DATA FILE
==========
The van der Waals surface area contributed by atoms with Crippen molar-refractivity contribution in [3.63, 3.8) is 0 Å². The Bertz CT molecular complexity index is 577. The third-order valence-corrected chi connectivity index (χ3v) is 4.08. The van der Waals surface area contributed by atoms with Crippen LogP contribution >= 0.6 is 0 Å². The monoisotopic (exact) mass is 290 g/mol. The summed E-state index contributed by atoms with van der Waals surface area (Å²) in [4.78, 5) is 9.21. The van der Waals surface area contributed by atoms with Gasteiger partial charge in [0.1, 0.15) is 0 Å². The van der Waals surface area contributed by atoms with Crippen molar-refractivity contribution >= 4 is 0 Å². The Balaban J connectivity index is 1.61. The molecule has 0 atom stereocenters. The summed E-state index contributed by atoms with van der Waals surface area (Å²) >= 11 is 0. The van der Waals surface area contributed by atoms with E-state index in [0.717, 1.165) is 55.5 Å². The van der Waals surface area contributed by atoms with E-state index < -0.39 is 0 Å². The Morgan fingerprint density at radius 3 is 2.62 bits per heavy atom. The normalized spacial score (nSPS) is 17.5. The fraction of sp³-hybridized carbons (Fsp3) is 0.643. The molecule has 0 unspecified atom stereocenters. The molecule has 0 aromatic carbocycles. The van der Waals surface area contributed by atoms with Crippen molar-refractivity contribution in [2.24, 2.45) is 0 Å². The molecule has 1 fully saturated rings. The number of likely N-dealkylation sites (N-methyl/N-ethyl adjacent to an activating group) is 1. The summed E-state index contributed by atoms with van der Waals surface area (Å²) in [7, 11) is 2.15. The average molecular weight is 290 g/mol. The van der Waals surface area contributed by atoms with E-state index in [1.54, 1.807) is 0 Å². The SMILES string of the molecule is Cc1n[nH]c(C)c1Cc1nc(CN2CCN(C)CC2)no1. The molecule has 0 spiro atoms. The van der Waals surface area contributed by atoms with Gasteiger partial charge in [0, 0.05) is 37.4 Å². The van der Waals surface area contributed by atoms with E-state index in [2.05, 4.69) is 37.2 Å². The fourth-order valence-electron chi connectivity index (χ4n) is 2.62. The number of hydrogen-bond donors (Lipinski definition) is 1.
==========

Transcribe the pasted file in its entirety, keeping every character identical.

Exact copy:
The van der Waals surface area contributed by atoms with Crippen molar-refractivity contribution in [3.63, 3.8) is 0 Å². The Bertz CT molecular complexity index is 577. The third-order valence-corrected chi connectivity index (χ3v) is 4.08. The van der Waals surface area contributed by atoms with Crippen LogP contribution >= 0.6 is 0 Å². The monoisotopic (exact) mass is 290 g/mol. The summed E-state index contributed by atoms with van der Waals surface area (Å²) in [4.78, 5) is 9.21. The van der Waals surface area contributed by atoms with Gasteiger partial charge in [0.1, 0.15) is 0 Å². The van der Waals surface area contributed by atoms with Crippen molar-refractivity contribution >= 4 is 0 Å². The Balaban J connectivity index is 1.61. The molecule has 0 atom stereocenters. The summed E-state index contributed by atoms with van der Waals surface area (Å²) >= 11 is 0. The van der Waals surface area contributed by atoms with E-state index in [0.717, 1.165) is 55.5 Å². The van der Waals surface area contributed by atoms with E-state index < -0.39 is 0 Å². The Morgan fingerprint density at radius 3 is 2.62 bits per heavy atom. The normalized spacial score (nSPS) is 17.5. The fraction of sp³-hybridized carbons (Fsp3) is 0.643. The molecule has 0 unspecified atom stereocenters. The molecule has 0 aromatic carbocycles. The van der Waals surface area contributed by atoms with Crippen molar-refractivity contribution in [2.24, 2.45) is 0 Å². The molecule has 1 fully saturated rings. The number of likely N-dealkylation sites (N-methyl/N-ethyl adjacent to an activating group) is 1. The summed E-state index contributed by atoms with van der Waals surface area (Å²) in [7, 11) is 2.15. The average molecular weight is 290 g/mol. The van der Waals surface area contributed by atoms with E-state index in [1.54, 1.807) is 0 Å². The SMILES string of the molecule is Cc1n[nH]c(C)c1Cc1nc(CN2CCN(C)CC2)no1. The molecule has 0 spiro atoms. The van der Waals surface area contributed by atoms with Gasteiger partial charge in [0, 0.05) is 37.4 Å². The van der Waals surface area contributed by atoms with E-state index in [2.05, 4.69) is 37.2 Å². The fourth-order valence-electron chi connectivity index (χ4n) is 2.62. The number of hydrogen-bond donors (Lipinski definition) is 1.